On Friday, a federal appeals court ordered the release of a trove of damning court documents pertaining to the case against convicted sex offender Jeffrey Epstein. The 70-plus pages of records rehash and expand on longstanding allegations from Virginia Roberts Giuffre, who says she was one of Epstein’s victims. Amid the many explosive (and familiar) allegations detailed therein, Friday’s release outlines a flimsy code Epstein’s associates seem to have used to arrange his sex appointments with underage girls.
Epstein currently faces federal sex trafficking charges for recruiting dozens (and that may be a vast underestimate) of young girls into a “sexual pyramid scheme” during the early aughts. Friday’s documents, however, come from Giuffre’s 2015 lawsuit against Ghislaine Maxwell, the British socialite who allegedly functioned as Epstein’s madam. Giuffre argued that Maxwell had defamed her by branding her a liar: Giuffre maintains that when she was 15 years old, Epstein enlisted her into his personal sex ring and, with Maxwell’s help, trafficked her to his powerful friends. Giuffre and Maxwell, who denied the claim, settled the case in 2017, keeping the documents out of public view until now. There’s a huge amount of information to sift through, but one detail of particular interest is how Maxwell seems to have functioned as a sort of secretary, scheduling Epstein’s “massage” sessions with young girls.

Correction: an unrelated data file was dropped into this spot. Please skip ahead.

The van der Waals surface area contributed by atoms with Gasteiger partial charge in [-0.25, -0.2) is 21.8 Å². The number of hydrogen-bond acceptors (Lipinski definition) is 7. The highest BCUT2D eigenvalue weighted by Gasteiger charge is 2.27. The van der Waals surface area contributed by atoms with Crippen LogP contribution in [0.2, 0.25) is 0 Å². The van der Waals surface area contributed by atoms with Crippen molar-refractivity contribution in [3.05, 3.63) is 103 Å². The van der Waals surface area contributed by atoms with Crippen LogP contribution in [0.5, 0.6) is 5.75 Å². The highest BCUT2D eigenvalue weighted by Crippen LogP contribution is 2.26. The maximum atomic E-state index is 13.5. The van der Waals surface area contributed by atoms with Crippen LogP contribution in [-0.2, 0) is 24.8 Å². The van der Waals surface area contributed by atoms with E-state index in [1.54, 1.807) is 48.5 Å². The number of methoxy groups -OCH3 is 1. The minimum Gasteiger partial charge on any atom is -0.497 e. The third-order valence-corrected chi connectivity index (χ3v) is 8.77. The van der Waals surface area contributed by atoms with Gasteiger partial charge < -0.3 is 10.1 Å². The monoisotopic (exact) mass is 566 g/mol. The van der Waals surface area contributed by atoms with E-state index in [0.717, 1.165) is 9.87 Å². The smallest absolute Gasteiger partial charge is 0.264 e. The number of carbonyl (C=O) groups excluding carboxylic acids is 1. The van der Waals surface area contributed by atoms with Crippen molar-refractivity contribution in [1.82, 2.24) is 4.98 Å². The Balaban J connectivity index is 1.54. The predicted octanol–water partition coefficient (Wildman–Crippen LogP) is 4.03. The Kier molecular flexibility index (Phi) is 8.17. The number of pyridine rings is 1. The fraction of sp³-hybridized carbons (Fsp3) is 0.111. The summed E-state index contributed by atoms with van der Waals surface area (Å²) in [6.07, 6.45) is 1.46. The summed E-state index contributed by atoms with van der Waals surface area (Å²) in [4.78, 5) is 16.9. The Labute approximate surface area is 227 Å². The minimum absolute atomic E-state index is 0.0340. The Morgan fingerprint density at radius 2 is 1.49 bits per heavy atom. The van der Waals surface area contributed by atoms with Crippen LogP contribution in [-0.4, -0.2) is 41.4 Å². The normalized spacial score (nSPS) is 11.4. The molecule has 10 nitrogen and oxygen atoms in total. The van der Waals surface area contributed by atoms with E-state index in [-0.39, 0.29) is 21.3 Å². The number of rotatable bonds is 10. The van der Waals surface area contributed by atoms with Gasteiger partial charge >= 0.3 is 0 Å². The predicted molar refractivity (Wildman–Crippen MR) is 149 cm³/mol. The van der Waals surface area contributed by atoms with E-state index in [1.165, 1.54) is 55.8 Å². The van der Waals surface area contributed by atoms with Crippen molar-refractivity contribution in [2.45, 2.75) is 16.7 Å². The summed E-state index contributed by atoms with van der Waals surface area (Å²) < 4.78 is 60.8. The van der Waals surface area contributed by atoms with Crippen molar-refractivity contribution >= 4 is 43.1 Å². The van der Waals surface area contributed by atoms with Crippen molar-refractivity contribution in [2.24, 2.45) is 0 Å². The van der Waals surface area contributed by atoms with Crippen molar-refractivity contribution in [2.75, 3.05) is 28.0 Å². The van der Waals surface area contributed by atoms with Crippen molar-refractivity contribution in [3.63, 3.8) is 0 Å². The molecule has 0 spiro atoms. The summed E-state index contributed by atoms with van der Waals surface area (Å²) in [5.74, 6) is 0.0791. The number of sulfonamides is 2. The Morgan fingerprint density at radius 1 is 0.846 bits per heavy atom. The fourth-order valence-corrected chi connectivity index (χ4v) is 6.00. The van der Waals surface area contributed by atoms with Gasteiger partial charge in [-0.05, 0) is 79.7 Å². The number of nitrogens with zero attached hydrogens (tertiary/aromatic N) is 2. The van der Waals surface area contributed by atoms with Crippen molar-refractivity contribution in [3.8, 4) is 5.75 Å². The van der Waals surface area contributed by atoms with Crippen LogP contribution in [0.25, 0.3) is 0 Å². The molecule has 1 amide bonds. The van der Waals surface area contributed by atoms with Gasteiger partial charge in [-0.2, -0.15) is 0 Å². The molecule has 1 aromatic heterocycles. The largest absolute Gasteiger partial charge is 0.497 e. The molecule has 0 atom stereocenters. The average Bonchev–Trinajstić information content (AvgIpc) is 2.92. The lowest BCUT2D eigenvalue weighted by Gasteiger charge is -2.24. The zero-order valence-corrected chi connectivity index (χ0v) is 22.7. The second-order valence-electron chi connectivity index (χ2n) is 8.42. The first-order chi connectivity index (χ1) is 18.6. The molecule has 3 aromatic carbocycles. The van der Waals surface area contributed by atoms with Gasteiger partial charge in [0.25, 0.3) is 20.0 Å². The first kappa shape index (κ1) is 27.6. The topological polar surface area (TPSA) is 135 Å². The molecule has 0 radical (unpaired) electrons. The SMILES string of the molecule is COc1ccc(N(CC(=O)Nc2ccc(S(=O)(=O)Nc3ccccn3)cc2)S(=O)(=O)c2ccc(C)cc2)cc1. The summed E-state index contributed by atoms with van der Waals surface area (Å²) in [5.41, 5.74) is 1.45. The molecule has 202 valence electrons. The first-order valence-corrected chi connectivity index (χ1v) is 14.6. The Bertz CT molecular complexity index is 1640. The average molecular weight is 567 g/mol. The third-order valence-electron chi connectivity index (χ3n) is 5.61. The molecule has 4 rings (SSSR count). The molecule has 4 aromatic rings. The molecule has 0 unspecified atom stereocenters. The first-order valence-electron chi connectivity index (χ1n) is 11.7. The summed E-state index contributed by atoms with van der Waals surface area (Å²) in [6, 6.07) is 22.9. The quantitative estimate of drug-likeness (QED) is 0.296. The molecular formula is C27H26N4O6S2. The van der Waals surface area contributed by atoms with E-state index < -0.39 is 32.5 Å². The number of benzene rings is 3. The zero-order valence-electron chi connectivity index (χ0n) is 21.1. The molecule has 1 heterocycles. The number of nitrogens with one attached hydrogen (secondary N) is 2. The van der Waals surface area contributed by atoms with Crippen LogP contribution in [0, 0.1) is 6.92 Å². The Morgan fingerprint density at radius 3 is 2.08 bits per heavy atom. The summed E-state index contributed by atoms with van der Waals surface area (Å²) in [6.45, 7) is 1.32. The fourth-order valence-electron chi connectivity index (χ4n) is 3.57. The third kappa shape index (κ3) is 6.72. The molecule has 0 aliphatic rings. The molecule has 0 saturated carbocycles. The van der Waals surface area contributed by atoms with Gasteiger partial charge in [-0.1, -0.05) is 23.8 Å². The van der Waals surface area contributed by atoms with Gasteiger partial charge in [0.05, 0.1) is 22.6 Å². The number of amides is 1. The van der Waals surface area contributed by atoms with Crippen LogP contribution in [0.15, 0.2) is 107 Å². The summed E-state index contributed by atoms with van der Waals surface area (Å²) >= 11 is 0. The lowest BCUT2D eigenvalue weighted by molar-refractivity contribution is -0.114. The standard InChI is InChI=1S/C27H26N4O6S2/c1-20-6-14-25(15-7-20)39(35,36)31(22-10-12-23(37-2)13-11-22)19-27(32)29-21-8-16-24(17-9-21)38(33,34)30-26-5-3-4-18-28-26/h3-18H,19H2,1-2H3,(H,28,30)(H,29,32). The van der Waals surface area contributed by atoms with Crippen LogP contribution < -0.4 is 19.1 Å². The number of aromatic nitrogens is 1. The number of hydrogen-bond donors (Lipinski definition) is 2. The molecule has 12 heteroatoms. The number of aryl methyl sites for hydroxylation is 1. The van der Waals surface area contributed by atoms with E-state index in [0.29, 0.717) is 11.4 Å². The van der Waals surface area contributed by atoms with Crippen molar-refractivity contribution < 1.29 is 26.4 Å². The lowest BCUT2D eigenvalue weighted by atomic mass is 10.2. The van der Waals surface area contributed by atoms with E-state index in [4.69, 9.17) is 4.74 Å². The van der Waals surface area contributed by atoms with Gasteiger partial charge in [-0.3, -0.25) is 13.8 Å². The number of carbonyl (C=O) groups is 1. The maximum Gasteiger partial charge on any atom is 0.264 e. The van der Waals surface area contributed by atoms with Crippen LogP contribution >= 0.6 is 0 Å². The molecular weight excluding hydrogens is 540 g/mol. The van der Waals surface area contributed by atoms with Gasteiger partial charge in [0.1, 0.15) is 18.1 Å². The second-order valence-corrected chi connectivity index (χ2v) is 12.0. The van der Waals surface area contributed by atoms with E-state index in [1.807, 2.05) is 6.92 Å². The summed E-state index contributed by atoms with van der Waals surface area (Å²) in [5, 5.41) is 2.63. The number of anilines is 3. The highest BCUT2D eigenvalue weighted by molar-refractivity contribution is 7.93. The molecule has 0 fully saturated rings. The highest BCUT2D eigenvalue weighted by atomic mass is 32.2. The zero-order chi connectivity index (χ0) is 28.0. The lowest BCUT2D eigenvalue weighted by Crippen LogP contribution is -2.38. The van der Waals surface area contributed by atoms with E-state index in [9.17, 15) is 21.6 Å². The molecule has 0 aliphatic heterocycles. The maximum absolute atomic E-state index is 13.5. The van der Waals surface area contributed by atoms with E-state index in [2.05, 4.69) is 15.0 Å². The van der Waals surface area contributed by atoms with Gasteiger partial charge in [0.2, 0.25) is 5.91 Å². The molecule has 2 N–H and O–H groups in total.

According to the documents, Maxwell and others fielded calls from Epstein’s victims, jotting down the details on message pads investigators found lying around the financier’s Palm Beach mansion, or pulled from the trash, while executing a 2005 search warrant. “Girls” — some of whom, the notes made clear, were still in school — would call asking for “work,” and Maxwell (or other associates) would allegedly fit them into a massage slot. (Maxwell’s attorney previously called Giuffre’s assertions “obvious lies.”) At least one of these messages appears to have flagged the recruit’s age: The documents cite a note “for Jeffrey, from Jean Luc” — presumably, modeling agent Jean Luc Brunel, whom Giuffre says she was forced to have sex with and whose lawyer declined to comment when contacted by the Daily Beast — that reads:
“He has a teacher for you to teach you how to speak Russian. She is 2X8 years old not blonde. Lessons are free and you can have your 1st today if you call.”
It appears to be a tissue-thin attempt at encryption, and if you remember your multiplication basics, you can probably guess what the lawsuit suggests it means: Call today to book your appointment with a 16-year-old girl. This that fits with the current allegations that Epstein purposefully sought out minors to perform sex acts for him. According to the court documents, Epstein left “hundreds” of these kinds of messages “out in the open for anyone to see,” a level of carelessness that truly takes a Teflon expectation of impunity to achieve.